Technology transfer at IPP

Like all Max Planck Institutes, IPP conducts scientific research freely and independently: All results are subject to publication. Goal is to transfere the know-how gained at IPP into industrial application.

Technology transfer to industry is done in different ways:

  • direct cooperation with partners in industry
  • exploitation of patents and licences

An efficient way of transferring know-how gained at IPP for industrial application is the award of study and production contracts for the manufacture of components suitable for power plants: This already allows industrial companies involved in construction of present fusion experiments to acquire the special know-how beyond the state of the art that will be required for building a future power plant. The exchange of information exceeds the specific scope of the particular contract and acts as a fruitful stimulus for further collaboration. Areas particularly concerned are magnetic filed technology, control technology and data processing, high-frequency technology, and high-temperature and high-load materials technology.

The new competences gained allow industrial companies to expand their business areas and enhance their competitiveness.

Technology transfer from fusion research – IPP and industry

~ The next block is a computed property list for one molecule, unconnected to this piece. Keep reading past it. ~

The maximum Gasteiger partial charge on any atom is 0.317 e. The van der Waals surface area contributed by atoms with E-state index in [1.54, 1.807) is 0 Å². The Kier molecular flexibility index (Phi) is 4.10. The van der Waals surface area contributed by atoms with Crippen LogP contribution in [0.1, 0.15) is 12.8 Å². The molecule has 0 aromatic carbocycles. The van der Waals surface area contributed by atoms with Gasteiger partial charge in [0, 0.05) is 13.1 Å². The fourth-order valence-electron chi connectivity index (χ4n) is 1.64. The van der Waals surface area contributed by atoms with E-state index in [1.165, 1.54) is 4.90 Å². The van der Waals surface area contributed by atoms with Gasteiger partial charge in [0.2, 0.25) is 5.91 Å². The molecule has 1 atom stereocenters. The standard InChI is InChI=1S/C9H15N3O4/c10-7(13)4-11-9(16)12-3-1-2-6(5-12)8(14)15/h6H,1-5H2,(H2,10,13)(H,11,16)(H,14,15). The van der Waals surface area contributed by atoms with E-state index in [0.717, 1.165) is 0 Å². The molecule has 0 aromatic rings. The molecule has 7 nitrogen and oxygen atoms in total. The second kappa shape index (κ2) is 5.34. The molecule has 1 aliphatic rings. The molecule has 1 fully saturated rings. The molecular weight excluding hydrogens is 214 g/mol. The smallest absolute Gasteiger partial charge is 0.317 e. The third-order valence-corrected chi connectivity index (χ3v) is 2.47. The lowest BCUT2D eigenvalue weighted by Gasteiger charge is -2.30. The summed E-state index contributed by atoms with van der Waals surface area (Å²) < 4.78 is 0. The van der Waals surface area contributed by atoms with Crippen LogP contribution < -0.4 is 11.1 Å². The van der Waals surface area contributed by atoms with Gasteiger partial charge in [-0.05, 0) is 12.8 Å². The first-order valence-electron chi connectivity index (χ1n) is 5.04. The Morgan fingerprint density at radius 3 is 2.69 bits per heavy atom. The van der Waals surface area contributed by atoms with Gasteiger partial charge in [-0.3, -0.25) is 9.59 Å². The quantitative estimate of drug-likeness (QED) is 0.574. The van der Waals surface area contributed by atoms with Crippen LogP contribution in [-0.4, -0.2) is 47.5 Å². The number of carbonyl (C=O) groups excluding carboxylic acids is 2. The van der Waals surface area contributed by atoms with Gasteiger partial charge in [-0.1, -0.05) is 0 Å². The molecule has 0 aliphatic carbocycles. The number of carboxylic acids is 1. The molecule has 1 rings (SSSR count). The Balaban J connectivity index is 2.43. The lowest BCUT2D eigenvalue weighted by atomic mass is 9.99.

The construction of the Wendelstein 7-X fusion device was a great technical and scientific enterprise that required top performance from the industrial partners.

10,000 hot plates in one square metre – that’s the staggering heat output that is dissipated by cooled panels in the walls of the plasma vessel. ...

... The patented procedure used to bond fibre reinforced carbon to metal can also be used in other high-temperature applications. (Photo: Plansee SE)

6,000 fixtures and bolts needed to be attached to the plasma vessel. A robot ensured that their positions are accurate – down to 0.5 millimetres.
(Photo: Fanuc Robotics)

This and other mounting devices serve as references for EADS-RST and have already led to further requests for special instruments to the company.

A super insulation and plastic cladding reinforced with glass fibre cover the plasma vessel. Laminated copper lattices conduct the heat.

The patented method opened up a new business segment for the developer MAN D&T – cryotechnology, which will be of benefit to other research facilities.

Special tests were developed for the Wendelstein coils. They have become the standard for quality assurance of superconducting magnets.
(Photo: Babcock Noell GmbH)

The bolts that fix the magnetic coils in place were given a novel dual solid coat that was developed and made marketable by Nordlock AG.

Palm-sized and 2 millimetres thick – the windows made of industrial diamond transmit a thousand times the heat output of a domestic microwave oven.

The improvement of microwave transmitters for fusion also reveals new applications in communications technology and materials processing.

Licences available:

Since 1984 IPP's patent department has supervised about 950 domestic and foreign patents. Presently, seven patents are licensed. They are exploited in conjunction with "Max-Planck-Innovation GmbH", a company belonging to the Max Planck Society.

  • Multiple UHV duct for blanket thermocouples
  • System synchronisation
  • Method of attenuating a torsional vibration in a rotating drive shaft
  • Method of exciting a torsional vibration in a rotating drive shaft
  • Spacer with extremely low thermal conductivity

Products/technology offered

  • SIMNRA program for the simulation of backscattering spectra for ion beam analysis

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